I grew up in a Baptist/Christian household. All that meant to me as a child was that you were not allowed to miss church. Dress code was strictly enforced; pants on the men, dresses on the women, and itchy tights were a necessity. Church hugs were how we showed affection and say goodbye to your free time if there was any church function.
By the time I was in my teens I knew the ins-and-outs of religion. I could name by heart all the books in the bible in order and recite the most popular Bible verses. I knew all the songs, the hymns and everything else in between. I volunteered at bible schools, sang in the children’s choir, and performed in every Christmas play. I also attended every youth retreat and summer program that we could afford. I did all of this because I thought it was the right thing to do. I also took pride in seeing my grandmother beam with joy and pride every time her granddaughter attended church with her.
Looking back through it all, I can appreciate being raised in church because it eventually brought me full circle.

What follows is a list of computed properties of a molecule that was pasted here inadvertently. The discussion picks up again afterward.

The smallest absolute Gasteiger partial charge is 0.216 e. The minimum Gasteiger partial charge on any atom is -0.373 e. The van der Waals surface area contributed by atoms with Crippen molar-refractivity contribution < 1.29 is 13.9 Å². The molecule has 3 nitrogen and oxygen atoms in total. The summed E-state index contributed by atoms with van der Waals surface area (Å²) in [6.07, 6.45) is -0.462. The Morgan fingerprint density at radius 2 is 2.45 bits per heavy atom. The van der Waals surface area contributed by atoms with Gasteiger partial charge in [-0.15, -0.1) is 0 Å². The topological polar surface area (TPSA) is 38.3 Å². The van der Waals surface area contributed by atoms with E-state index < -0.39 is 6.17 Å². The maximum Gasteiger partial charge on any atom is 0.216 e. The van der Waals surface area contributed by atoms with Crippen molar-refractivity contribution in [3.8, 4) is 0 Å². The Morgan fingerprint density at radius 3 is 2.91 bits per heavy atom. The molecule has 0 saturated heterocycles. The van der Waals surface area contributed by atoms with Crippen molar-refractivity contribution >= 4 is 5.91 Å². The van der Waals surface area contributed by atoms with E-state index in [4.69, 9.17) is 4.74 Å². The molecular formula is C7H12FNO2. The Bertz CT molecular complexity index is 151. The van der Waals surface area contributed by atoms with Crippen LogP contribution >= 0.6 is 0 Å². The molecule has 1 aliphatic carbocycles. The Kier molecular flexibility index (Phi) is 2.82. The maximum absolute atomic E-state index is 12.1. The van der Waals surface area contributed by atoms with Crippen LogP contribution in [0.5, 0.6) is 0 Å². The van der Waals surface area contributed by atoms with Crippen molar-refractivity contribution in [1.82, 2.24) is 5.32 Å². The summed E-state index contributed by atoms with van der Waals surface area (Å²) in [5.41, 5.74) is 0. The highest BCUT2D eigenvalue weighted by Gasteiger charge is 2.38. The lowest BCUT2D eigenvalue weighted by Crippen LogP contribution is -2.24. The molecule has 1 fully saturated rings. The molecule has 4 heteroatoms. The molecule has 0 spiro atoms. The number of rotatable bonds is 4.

Train up a child in the way he (she) should go and when he (she) is old, he (she) will not depart from it.
What I would come to find out in my late teens and twenties is that religion can never prepare you for a true relationship with God. My simple understanding of God was that if I believe in Him, and be a good person, life would be peachy right? Wrong. Life with God is so much more complex than we could ever imagine. It is a slow, beautiful, wonderful, and sometimes painful journey. A journey that must handled moment to moment most days.
As a Christian in these modern days, sometimes it’s hard to find people who are willing to be honest and vulnerable about this unique journey. Religion and cultish religious groups often limit the human experience by using fear and guilt to tear you down. I am here to be vocal, LOUD, honest, laugh, cry, scream, question, and discuss the taboo.
I am a Christian. I am a millennial. And I am human.